I also like to write down the names of the people in the meeting so I can remember them and ask them questions to get them engaged. Of course one of the most common ways to prepare is to practice, practice, and practice some more. The more presentations you can do the more comfortable you'll get with them. With practice comes visualization. I mean professional athletes do this all the time. Golfers that can visualize a putt going into the hole are more likely to achieve it. Same can be said by presenters. The ones that can see their audience being engaged, having fun, are more likely to be successful in getting their message across to their audience.

Smile. Positivity is key to presenting. Smiling on the phone comes across to your audience even though they can't see you. Having a positive mind frame allows you to relax and stay within the moment. This allows you to concentrate, handle abjections, any nerves you may have. I love to stand up when I'm presenting over the phone because it allows me to project my voice better and allows me to stay focused. You'll also want to try and eliminate distractions. I know it's tough but this means putting away your phone or avoiding any background noise that might be distracting.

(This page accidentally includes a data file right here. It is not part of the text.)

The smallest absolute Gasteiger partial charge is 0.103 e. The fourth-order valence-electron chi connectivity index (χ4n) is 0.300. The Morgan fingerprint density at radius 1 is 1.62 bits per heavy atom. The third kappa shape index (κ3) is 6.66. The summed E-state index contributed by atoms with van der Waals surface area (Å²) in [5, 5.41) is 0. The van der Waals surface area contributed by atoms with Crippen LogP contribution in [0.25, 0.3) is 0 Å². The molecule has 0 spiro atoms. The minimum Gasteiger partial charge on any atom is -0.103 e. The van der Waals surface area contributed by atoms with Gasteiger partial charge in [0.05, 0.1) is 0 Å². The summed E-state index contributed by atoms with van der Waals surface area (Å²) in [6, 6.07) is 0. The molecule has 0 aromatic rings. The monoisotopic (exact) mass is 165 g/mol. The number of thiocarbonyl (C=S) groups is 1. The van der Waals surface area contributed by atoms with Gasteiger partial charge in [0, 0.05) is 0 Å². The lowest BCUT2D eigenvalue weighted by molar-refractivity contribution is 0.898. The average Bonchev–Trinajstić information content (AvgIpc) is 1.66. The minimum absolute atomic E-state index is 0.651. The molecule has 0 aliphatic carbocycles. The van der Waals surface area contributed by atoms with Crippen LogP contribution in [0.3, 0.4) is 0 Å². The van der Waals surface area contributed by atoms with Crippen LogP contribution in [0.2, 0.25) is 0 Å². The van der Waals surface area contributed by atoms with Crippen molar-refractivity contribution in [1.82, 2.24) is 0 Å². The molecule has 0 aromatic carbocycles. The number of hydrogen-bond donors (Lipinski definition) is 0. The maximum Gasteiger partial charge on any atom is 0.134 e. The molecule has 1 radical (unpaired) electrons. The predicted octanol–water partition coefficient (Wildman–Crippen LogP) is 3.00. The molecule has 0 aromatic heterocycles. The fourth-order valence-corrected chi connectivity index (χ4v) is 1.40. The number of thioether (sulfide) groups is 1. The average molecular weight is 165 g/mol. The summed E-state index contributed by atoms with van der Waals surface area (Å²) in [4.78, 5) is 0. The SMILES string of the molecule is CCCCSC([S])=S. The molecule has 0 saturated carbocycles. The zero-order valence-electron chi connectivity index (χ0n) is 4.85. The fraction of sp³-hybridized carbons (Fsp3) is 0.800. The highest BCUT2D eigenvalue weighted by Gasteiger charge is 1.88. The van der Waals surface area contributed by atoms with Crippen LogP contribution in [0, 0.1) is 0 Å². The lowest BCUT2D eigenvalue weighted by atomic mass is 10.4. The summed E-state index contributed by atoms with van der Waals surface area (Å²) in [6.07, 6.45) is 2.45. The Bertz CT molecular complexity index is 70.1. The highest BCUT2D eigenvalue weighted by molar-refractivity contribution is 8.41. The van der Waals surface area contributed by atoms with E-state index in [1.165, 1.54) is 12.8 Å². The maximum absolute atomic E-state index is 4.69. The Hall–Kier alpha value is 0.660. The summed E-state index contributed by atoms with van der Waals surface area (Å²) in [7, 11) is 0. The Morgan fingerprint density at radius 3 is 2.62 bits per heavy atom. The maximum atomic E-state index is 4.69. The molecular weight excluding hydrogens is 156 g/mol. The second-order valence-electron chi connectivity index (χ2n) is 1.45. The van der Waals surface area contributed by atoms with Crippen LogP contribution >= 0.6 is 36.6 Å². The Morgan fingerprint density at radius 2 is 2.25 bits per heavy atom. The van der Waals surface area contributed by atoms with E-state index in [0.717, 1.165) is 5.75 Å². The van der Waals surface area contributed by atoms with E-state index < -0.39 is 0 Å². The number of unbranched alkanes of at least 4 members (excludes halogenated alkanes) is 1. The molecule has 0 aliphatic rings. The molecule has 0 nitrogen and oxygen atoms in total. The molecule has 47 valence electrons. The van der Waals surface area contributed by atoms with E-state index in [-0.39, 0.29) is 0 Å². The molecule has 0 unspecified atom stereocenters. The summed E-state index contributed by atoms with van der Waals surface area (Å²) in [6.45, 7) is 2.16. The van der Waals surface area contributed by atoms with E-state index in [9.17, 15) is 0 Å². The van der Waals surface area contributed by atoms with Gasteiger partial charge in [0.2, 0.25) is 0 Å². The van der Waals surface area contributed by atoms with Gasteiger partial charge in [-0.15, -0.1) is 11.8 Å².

So one of the toughest things when doing a phone presentation is knowing when your audience is done talking. So depending upon what you're presenting, it's okay to ask the audience to wait until the end before asking questions. As you know, you may be answering them later on in the presentation. Interruptions can affect your timing and rhythm, ultimately throwing you off. So letting your audience know ahead of time to save their questions to the end is not a bad thing.